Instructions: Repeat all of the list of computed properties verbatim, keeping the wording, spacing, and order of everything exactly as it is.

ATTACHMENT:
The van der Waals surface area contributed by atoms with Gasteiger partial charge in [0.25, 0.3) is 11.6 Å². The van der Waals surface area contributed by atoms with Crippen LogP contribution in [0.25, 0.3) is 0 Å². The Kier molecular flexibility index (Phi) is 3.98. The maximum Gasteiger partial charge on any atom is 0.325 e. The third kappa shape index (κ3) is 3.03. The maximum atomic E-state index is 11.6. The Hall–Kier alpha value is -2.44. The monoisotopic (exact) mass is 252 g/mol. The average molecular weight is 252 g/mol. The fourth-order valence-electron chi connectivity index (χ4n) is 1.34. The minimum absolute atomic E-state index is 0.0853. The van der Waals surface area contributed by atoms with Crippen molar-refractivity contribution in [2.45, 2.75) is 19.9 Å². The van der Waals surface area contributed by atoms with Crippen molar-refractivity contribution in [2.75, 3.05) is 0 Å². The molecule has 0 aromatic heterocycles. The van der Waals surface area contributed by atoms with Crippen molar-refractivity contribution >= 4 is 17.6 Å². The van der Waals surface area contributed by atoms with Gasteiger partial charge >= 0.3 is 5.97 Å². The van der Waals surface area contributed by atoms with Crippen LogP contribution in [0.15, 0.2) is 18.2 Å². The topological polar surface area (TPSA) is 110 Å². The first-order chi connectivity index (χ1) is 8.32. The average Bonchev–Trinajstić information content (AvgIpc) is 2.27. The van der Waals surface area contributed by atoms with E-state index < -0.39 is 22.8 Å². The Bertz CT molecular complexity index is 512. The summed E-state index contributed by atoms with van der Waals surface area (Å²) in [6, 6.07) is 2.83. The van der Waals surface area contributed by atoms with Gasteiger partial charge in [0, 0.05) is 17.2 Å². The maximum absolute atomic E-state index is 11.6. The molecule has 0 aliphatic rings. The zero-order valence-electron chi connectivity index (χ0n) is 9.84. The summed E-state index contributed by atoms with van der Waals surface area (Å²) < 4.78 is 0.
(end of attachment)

The van der Waals surface area contributed by atoms with Gasteiger partial charge in [0.25, 0.3) is 11.6 Å². The van der Waals surface area contributed by atoms with Crippen LogP contribution in [0.25, 0.3) is 0 Å². The Kier molecular flexibility index (Phi) is 3.98. The maximum Gasteiger partial charge on any atom is 0.325 e. The third kappa shape index (κ3) is 3.03. The maximum atomic E-state index is 11.6. The Hall–Kier alpha value is -2.44. The monoisotopic (exact) mass is 252 g/mol. The average molecular weight is 252 g/mol. The fourth-order valence-electron chi connectivity index (χ4n) is 1.34. The minimum absolute atomic E-state index is 0.0853. The van der Waals surface area contributed by atoms with Crippen molar-refractivity contribution in [2.45, 2.75) is 19.9 Å². The van der Waals surface area contributed by atoms with Crippen molar-refractivity contribution in [2.75, 3.05) is 0 Å². The molecule has 0 aromatic heterocycles. The van der Waals surface area contributed by atoms with Crippen molar-refractivity contribution >= 4 is 17.6 Å². The van der Waals surface area contributed by atoms with Gasteiger partial charge >= 0.3 is 5.97 Å². The van der Waals surface area contributed by atoms with Crippen LogP contribution in [0.15, 0.2) is 18.2 Å². The topological polar surface area (TPSA) is 110 Å². The first-order chi connectivity index (χ1) is 8.32. The average Bonchev–Trinajstić information content (AvgIpc) is 2.27. The van der Waals surface area contributed by atoms with E-state index < -0.39 is 22.8 Å². The Bertz CT molecular complexity index is 512. The summed E-state index contributed by atoms with van der Waals surface area (Å²) in [6, 6.07) is 2.83. The van der Waals surface area contributed by atoms with Gasteiger partial charge in [0, 0.05) is 17.2 Å². The maximum absolute atomic E-state index is 11.6. The molecule has 0 aliphatic rings. The zero-order valence-electron chi connectivity index (χ0n) is 9.84. The summed E-state index contributed by atoms with van der Waals surface area (Å²) < 4.78 is 0.